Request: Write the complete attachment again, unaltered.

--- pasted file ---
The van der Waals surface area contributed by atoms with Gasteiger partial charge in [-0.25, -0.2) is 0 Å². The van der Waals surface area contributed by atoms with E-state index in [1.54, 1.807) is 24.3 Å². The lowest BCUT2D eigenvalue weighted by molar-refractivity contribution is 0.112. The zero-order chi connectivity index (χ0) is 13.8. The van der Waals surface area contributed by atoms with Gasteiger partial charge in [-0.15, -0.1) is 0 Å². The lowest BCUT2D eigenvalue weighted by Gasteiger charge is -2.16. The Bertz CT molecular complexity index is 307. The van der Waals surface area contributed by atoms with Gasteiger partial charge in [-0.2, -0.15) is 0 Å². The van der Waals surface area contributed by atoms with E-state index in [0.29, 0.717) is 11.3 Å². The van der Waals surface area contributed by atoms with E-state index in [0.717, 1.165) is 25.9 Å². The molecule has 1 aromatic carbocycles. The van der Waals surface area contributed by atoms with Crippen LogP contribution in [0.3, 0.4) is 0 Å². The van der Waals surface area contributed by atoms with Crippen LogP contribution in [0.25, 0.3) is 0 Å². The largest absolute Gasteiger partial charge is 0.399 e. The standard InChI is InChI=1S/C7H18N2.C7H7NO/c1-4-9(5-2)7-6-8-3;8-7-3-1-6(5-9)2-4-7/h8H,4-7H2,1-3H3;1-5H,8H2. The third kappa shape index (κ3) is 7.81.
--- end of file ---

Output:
The van der Waals surface area contributed by atoms with Gasteiger partial charge in [-0.25, -0.2) is 0 Å². The van der Waals surface area contributed by atoms with E-state index in [1.54, 1.807) is 24.3 Å². The lowest BCUT2D eigenvalue weighted by molar-refractivity contribution is 0.112. The zero-order chi connectivity index (χ0) is 13.8. The van der Waals surface area contributed by atoms with Gasteiger partial charge in [-0.15, -0.1) is 0 Å². The lowest BCUT2D eigenvalue weighted by Gasteiger charge is -2.16. The Bertz CT molecular complexity index is 307. The van der Waals surface area contributed by atoms with Gasteiger partial charge in [-0.2, -0.15) is 0 Å². The van der Waals surface area contributed by atoms with E-state index in [0.29, 0.717) is 11.3 Å². The van der Waals surface area contributed by atoms with E-state index in [0.717, 1.165) is 25.9 Å². The molecule has 1 aromatic carbocycles. The van der Waals surface area contributed by atoms with Crippen LogP contribution in [0.3, 0.4) is 0 Å². The van der Waals surface area contributed by atoms with Crippen LogP contribution in [0.25, 0.3) is 0 Å². The largest absolute Gasteiger partial charge is 0.399 e. The standard InChI is InChI=1S/C7H18N2.C7H7NO/c1-4-9(5-2)7-6-8-3;8-7-3-1-6(5-9)2-4-7/h8H,4-7H2,1-3H3;1-5H,8H2. The third kappa shape index (κ3) is 7.81.